Blood sugar and cellular degeneration, can diet help reduce the risk of breast cancer?
In our articles, we often talk about how important it is to avoid dangerous blood sugar spikes and keep your blood sugar under control. In fact, when blood sugar tends to remain high for long periods of time, the risk of diseases, such as cancers, also increases. This becomes even clearer when reading a very recent article published a few days ago in The American Journal of Clinical Nutrition by an American team from Stanford and Harvard universities (Kang et al, The American Journal of Clinical Nutrition, Oct 2020).
Insulin is a hormone produced by the pancreas with the aim of regulating blood glucose levels. In particular, insulin promotes the passage of sugars from the blood to the cell that will use glucose as an energy source. Over the years, however, especially when you follow an unbalanced diet rich in sugars, red and processed meats and refined cereals and do not do physical activity, it can happen that the cells become less sensitive to insulin, as an effect an increase in sugars in the blood is observed. To compensate this situation, the pancreas also reacts by increasing insulin production. In the long run, however, even this compensatory mechanism no longer works and you have a condition of type 2 diabetes. The problem is that the increase in blood sugar, which is linked to an increase in insulin and in another substance that acts together with the insulin to reduce sugars, the insulin-like growth factor, is linked to an increase in cellular degeneration. In particular, an increased risk of developing breast cancer in women has been observed. The researchers analyzed the habits and health status of nearly 180,000 women. In particular, the scientists tried to understand how well the study participants were able to follow a protective diet against the risk of developing diabetes, therefore reduced quantities of foods with trans fats, of sugary drinks and juices, of red and processed meats and at the same time high amount of whole grains and fiber, fruits and vegetables, nuts and dried fruits. What emerged was that those who followed a low-risk diabetes diet also had a reduced risk of developing breast cancer. This was especially true in the case of women with a BMI below 25.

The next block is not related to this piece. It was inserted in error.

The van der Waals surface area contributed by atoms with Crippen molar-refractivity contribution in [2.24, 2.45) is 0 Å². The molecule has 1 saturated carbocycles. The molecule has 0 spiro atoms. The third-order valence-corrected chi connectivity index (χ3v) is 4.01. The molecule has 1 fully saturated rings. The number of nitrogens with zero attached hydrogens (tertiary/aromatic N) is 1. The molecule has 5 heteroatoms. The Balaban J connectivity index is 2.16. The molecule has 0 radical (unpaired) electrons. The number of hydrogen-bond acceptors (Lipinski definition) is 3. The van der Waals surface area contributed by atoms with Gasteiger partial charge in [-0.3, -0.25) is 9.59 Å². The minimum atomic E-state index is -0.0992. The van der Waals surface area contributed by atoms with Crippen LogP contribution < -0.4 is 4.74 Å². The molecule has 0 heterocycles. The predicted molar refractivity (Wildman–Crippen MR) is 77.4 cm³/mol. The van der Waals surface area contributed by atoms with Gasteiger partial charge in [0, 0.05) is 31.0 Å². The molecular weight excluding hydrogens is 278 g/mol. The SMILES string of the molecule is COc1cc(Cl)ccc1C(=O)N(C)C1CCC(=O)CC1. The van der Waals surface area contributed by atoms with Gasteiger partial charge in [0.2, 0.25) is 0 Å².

Therefore, following a diet that helps to keep blood sugar under control can help prevent cellular degeneration and can be a protective factor against breast cancer with a mechanism that, it is believed, in addition to reducing insulin production, also helps to keep body weight under control.